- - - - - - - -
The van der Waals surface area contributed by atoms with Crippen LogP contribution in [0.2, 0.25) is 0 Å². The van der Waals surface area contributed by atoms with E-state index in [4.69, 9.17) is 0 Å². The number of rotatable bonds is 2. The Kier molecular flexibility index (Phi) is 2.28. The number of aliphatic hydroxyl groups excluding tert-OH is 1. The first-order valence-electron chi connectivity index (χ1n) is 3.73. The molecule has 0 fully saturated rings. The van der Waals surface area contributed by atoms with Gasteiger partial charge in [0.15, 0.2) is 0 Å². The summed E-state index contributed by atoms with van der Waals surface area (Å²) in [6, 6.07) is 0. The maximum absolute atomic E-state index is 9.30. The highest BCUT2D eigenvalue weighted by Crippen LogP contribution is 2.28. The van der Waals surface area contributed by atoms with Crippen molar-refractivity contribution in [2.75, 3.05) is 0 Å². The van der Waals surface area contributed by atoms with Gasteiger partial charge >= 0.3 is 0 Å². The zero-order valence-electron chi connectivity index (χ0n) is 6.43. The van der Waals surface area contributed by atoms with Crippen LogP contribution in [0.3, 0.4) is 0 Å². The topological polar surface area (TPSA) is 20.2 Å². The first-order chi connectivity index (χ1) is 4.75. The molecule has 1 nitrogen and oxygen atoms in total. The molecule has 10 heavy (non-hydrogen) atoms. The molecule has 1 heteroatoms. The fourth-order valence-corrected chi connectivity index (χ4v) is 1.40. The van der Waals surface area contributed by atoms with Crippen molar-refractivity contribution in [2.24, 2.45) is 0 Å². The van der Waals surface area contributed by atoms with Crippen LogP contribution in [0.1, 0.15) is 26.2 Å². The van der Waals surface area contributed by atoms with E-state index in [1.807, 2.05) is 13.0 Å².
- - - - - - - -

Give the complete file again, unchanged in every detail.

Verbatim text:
The van der Waals surface area contributed by atoms with Crippen LogP contribution in [0.2, 0.25) is 0 Å². The van der Waals surface area contributed by atoms with E-state index in [4.69, 9.17) is 0 Å². The number of rotatable bonds is 2. The Kier molecular flexibility index (Phi) is 2.28. The number of aliphatic hydroxyl groups excluding tert-OH is 1. The first-order valence-electron chi connectivity index (χ1n) is 3.73. The molecule has 0 fully saturated rings. The van der Waals surface area contributed by atoms with Gasteiger partial charge in [0.15, 0.2) is 0 Å². The summed E-state index contributed by atoms with van der Waals surface area (Å²) in [6, 6.07) is 0. The maximum absolute atomic E-state index is 9.30. The highest BCUT2D eigenvalue weighted by Crippen LogP contribution is 2.28. The van der Waals surface area contributed by atoms with Crippen molar-refractivity contribution in [2.75, 3.05) is 0 Å². The van der Waals surface area contributed by atoms with Gasteiger partial charge >= 0.3 is 0 Å². The zero-order valence-electron chi connectivity index (χ0n) is 6.43. The van der Waals surface area contributed by atoms with Crippen LogP contribution in [0.3, 0.4) is 0 Å². The topological polar surface area (TPSA) is 20.2 Å². The first-order chi connectivity index (χ1) is 4.75. The molecule has 1 nitrogen and oxygen atoms in total. The molecule has 10 heavy (non-hydrogen) atoms. The molecule has 1 heteroatoms. The fourth-order valence-corrected chi connectivity index (χ4v) is 1.40. The van der Waals surface area contributed by atoms with Crippen molar-refractivity contribution in [2.24, 2.45) is 0 Å². The van der Waals surface area contributed by atoms with Crippen LogP contribution in [0.1, 0.15) is 26.2 Å². The van der Waals surface area contributed by atoms with E-state index in [1.807, 2.05) is 13.0 Å².